Individual Penalties


Under the ACA, starting January 1, 2014, all individuals and their dependents, unless exempt, must have and maintain minimum essential health coverage. Minimum essential coverage can be provided through an individual plan (in or outside an exchange), an employer plan (in or outside an exchange), or a government plan, such as Medicare or Medicaid. If a person does not have or does not maintain minimum essential coverage, he or she is subject to a tax penalty. (The federal government refers to the tax penalty as a “shared responsibility payment.”)

The penalty applies to each uninsured in a household and is the greater of a specified dollar amount or a percentage of household income:

If you’re uncovered for only part of the year, you owe 1/12 of the annual penalty for each month you don’t have coverage.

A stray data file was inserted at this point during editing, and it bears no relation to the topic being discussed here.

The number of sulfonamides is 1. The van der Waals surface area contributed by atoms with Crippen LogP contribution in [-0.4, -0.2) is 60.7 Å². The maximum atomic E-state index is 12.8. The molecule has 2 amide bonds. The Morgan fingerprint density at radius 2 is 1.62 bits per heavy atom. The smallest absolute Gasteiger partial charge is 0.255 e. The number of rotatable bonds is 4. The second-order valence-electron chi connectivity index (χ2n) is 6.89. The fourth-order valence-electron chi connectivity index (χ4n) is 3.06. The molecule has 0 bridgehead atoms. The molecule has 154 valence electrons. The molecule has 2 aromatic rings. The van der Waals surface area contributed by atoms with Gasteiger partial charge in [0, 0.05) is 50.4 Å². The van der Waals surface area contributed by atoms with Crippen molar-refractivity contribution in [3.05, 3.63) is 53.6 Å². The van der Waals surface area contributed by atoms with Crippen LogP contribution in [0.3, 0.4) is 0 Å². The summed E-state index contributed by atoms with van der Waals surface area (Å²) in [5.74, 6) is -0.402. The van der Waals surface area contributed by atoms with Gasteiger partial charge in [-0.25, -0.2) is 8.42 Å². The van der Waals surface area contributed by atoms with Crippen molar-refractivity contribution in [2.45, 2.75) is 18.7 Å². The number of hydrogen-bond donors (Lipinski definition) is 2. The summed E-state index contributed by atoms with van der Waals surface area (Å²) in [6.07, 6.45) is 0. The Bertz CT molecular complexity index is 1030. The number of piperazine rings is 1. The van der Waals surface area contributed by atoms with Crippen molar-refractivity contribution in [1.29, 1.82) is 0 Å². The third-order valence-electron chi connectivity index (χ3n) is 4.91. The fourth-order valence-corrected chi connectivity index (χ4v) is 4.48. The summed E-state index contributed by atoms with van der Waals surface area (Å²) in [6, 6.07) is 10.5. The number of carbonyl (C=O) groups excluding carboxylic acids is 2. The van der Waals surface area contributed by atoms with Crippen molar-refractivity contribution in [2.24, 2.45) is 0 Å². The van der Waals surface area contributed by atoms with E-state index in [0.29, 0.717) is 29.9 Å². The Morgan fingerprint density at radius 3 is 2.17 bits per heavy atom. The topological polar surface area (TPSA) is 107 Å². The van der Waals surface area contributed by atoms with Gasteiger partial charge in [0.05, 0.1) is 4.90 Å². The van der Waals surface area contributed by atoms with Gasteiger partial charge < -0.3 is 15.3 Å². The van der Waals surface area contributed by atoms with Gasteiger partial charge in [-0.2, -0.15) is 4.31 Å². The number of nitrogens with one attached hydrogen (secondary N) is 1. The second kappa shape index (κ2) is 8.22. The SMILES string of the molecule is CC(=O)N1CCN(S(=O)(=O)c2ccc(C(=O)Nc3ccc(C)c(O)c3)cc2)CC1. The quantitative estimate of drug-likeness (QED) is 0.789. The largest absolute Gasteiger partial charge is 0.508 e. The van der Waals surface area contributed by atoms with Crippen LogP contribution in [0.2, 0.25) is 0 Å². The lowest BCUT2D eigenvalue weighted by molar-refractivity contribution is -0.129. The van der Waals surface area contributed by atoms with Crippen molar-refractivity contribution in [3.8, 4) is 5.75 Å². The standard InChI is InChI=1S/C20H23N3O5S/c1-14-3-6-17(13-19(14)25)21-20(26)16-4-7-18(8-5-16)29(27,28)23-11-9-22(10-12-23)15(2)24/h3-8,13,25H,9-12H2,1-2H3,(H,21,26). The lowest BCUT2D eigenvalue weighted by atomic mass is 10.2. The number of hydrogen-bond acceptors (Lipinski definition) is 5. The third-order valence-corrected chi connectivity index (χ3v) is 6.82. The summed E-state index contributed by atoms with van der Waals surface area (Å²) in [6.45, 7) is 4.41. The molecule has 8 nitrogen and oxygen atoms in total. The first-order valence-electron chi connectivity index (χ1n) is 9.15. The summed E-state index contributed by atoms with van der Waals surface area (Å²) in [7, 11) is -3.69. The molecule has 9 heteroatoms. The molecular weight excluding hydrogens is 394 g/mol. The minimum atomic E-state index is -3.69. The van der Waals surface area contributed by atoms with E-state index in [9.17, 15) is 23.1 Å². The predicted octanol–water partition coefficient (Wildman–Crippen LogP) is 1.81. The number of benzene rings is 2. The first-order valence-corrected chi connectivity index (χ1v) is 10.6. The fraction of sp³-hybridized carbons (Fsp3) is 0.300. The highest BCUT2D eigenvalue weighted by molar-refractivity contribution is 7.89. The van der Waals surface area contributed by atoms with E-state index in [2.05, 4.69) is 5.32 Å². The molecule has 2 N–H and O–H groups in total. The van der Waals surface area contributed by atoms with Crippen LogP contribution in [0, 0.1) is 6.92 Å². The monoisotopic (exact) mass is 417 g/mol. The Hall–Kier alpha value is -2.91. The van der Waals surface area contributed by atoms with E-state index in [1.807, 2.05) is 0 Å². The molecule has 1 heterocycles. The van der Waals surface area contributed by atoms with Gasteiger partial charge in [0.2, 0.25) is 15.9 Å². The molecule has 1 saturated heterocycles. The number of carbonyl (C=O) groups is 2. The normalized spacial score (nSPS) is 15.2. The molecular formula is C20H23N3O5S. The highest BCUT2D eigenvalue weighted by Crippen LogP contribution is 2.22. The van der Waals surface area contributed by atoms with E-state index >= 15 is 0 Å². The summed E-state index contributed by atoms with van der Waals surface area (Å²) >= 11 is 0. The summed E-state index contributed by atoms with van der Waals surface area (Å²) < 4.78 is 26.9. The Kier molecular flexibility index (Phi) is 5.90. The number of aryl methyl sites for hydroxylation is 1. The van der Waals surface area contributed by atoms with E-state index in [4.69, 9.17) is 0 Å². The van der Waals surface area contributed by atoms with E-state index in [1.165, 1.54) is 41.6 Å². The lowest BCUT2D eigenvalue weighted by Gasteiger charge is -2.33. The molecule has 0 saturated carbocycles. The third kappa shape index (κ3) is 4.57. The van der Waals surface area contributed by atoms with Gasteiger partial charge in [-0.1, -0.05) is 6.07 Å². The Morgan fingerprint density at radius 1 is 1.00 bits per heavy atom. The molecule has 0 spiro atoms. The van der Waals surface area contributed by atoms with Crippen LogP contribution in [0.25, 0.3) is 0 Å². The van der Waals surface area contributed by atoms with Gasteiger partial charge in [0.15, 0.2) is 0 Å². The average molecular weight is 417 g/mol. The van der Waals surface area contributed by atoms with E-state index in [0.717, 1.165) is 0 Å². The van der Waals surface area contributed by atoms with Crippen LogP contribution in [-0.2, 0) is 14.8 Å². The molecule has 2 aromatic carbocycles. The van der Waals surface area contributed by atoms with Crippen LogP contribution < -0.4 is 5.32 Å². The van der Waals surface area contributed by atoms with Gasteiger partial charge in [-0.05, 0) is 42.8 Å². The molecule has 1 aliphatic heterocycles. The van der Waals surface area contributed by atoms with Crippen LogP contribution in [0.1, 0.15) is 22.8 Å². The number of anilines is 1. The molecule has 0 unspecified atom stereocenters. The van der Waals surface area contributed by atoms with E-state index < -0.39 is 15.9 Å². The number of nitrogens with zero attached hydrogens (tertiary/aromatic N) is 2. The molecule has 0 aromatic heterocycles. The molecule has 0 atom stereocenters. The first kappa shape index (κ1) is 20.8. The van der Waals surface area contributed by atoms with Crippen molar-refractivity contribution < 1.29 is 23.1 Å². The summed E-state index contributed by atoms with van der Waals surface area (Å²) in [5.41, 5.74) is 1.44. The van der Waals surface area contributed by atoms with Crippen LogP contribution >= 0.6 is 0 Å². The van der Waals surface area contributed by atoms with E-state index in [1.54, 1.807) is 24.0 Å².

If you owe a fee in 2018, you’ll pay it on your 2018 federal income tax return. You usually file this return by April 15, 2019.
Year Dollar Penalty* % of Income Penalty
For 2017 & 2018 $695 for each uninsured adult in the household (capped at $2,085 per household) 2.5% of household income
* For household members younger than 18, the dollar penalty is half the amount. Any penalty owed is prorated for the number of months of no coverage.

Exceptions to the individual mandate may be given for religious objections or financial hardship, to members of nationally recognized Indian tribes, and to those who have been insured for fewer than three months.

What if I Don’t Have Health Insurance?

Know the facts. FCIS can help you understand the penalties.


Our focus is not just on the bottom line. Our primary goal in working with clients is helping them find the products and strategies that fit their needs and offer the best solutions based on coverage and budget. Our approach is informative and our practice is service-oriented.

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